The killing of terrorist Abu Musab al-Zarqawi earlier this year was “a turning point” in the war. Then officials said turning Baghdad over to Iraqi forces was a major step to rotating our boys and girls out of the fighting. Then the bloody sectarian killings began.

The war, it seems, is perfectly capable of continuing regardless of whatever tactical changes we make. There are still 140,000 American troops in Iraq, the same as during the 2003 invasion. No one knows how many Iraqis have died in the war—estimates range from 30,000 to 600,000—but we do know that 2,800 American soldiers have been killed and more than 44,000 wounded.

Most people don’t even think about the war in Afghanistan anymore—now in its fifth year—though momentum is backsliding towards a reconstituted Taliban. Altogether, 340 Americans have died there, with another 5,000 wounded.

Throughout it all, Bush has told Americans these wars are necessary to protect us at home.

“[I]n order to fully defend America, we must defeat the evildoers where they hide,” Bush said at an Oct. 11, 2001 press conference. “We must round them up, and we must bring them to justice. And that’s exactly what we’re doing in Afghanistan—the first battle in the war of the 21st century.”

“Today when people go to war, sometimes they go to war out of fear,” Neil Bernard Dukas, a historian and former Canadian Army officer who wrote the 2004 book A Military History of Sovereign Hawai`i, told me. “They reduce one’s enemy to evil. That is very Western.”

But the Hawaiians, who possessed the same religion, customs and ethnicity as their enemies, had a very different way of marching to war.

“Hawaiians had intimate knowledge of the enemy,” Dukas said. “They knew and understood their enemy. How could you call your enemy evil if they’re just like you?”

The war in Iraq has become the single most controversial issue in the U.S. It dominated this year’s elections. Polls show a constant majority of citizens now feel the war was mismanaged, bungled or just plain wrong to begin with.

Precise descriptions of what war was like in old Hawai`i—to say nothing of life in general—isn’t possible. Honest historians disagree about the interpretation and importance of various events and personalities. But one thing Dukas told me is that historians seem pretty certain that the anger and bitterness many Americans feel towards our current wars didn’t exist in old Hawai`i.

“War was absolutely, perfectly accepted as normal,” Dukas said. “I don’t get any idea that Hawaiians would have challenged this. They weren’t revolutionary thinkers as we would think of them. Their world was pretty straightforward.”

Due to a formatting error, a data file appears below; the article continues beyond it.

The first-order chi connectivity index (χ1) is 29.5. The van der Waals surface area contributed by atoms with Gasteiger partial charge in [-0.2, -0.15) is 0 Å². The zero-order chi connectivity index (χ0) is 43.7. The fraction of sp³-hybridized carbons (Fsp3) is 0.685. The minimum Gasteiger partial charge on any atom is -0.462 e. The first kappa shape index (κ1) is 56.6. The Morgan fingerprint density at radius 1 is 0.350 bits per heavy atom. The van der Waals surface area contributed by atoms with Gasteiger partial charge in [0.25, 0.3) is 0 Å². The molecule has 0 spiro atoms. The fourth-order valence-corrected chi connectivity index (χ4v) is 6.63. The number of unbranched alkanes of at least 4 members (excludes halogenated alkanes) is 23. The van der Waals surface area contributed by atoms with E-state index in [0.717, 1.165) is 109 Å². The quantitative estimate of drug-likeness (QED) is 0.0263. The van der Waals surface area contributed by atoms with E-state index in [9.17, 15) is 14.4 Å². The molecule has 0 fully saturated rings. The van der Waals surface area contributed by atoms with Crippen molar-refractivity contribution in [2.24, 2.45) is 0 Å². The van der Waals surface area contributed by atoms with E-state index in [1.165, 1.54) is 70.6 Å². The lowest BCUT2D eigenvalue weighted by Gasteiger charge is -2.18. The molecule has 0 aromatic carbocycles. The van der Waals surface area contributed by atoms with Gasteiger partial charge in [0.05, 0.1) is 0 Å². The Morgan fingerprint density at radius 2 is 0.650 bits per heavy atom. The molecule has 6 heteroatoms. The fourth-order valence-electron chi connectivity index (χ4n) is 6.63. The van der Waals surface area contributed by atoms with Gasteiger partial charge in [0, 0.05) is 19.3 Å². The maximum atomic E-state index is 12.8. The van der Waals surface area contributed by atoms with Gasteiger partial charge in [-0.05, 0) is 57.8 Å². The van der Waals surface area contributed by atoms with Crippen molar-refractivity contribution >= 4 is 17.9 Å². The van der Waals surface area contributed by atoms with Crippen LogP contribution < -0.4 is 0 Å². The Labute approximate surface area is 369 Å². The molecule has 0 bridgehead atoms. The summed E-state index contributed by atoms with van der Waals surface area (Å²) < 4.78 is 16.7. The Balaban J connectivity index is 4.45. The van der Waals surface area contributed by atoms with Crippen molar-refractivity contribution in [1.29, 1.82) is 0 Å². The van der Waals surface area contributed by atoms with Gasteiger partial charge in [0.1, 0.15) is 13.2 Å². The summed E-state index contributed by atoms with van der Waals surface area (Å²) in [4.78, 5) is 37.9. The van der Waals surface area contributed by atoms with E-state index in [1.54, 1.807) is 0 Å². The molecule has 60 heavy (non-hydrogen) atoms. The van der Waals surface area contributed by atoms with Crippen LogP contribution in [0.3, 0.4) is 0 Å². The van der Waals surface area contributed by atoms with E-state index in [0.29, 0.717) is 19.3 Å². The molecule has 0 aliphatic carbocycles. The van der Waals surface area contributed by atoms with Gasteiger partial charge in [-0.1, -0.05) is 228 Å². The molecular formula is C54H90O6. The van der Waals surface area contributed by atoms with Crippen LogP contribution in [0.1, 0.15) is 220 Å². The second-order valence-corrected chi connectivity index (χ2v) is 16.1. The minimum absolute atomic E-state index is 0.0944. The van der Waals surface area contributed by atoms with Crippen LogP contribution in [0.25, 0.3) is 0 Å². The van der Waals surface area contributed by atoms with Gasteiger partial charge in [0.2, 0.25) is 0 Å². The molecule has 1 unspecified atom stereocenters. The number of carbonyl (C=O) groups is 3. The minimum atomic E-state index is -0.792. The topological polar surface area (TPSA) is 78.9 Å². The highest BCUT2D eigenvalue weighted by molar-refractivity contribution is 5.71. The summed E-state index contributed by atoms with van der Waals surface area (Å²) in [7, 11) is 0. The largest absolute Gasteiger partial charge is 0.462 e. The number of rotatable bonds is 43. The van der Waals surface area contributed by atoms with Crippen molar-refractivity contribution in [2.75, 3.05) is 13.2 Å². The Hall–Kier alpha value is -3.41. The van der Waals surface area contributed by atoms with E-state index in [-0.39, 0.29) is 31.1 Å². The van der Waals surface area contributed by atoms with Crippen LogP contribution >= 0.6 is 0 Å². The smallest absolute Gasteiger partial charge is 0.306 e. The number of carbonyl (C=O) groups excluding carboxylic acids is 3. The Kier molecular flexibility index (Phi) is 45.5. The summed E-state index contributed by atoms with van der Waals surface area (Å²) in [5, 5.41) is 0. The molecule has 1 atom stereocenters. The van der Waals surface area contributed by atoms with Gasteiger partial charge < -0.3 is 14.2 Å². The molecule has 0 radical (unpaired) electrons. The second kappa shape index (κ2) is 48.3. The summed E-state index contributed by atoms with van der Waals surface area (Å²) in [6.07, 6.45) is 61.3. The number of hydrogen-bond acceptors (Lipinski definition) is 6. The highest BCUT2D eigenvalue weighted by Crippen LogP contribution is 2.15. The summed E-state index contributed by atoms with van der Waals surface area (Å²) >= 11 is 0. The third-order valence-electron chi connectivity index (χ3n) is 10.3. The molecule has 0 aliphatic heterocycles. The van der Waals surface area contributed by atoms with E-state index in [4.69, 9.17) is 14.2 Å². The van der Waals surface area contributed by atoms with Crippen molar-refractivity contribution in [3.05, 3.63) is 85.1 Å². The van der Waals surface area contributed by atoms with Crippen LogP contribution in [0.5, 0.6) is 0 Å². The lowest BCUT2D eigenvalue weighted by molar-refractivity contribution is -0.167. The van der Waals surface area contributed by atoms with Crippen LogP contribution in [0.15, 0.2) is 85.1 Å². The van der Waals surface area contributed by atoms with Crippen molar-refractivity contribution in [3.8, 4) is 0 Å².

Then again, the old Hawaiians only fought for very specific reasons. These reasons may seem strange to us modern people, but they were deadly serious back then.

Before Kamehameha united the islands, many ali`i juggled shifting alliances in relentless bids for control. For them, power came through mana—the “life force” they believed showed itself as various physical or mental skills. “While success in battle might understandably enhance a chief’s mana, the opposite was equally true—defeat was an indication of the god’s displeasure and viewed as the evident withdrawal of mana,” Dukas wrote in his book.

And that meant battle after battle after battle. To keep things from getting too far out of hand, society constructed a series of rules governing combat. For instance, Dukas outlined in his book how there was to be no fighting during the rainy season ceremonies of Makahiki. The cutting down of an enemy’s coconut palm was a vicious declaration of war, while emissaries carrying a white stone to an enemy camp could defuse tensions. Wars began with the construction of elaborate heiau, which sent an unmistakable sign to the enemy that matters had gotten very serious.

Mana governed war fighting and set rigid rules, though much wider in certain circumstances than is currently allowable. For instance, oral history cited by Dukas indicates that carving the bones of fallen enemies into fishhooks was a perfectly acceptable practice.

Combat itself—in contrast to today’s push-button warfare of GPS missiles, laser-guided bombs and aerial drones—was ferocious. Spears—both the extremely long pololu and the shorter elau ihe—saw widespread employment as a kind of artillery, as were daggers (pahoa) and flattened clubs lined with shark teeth (leiomano).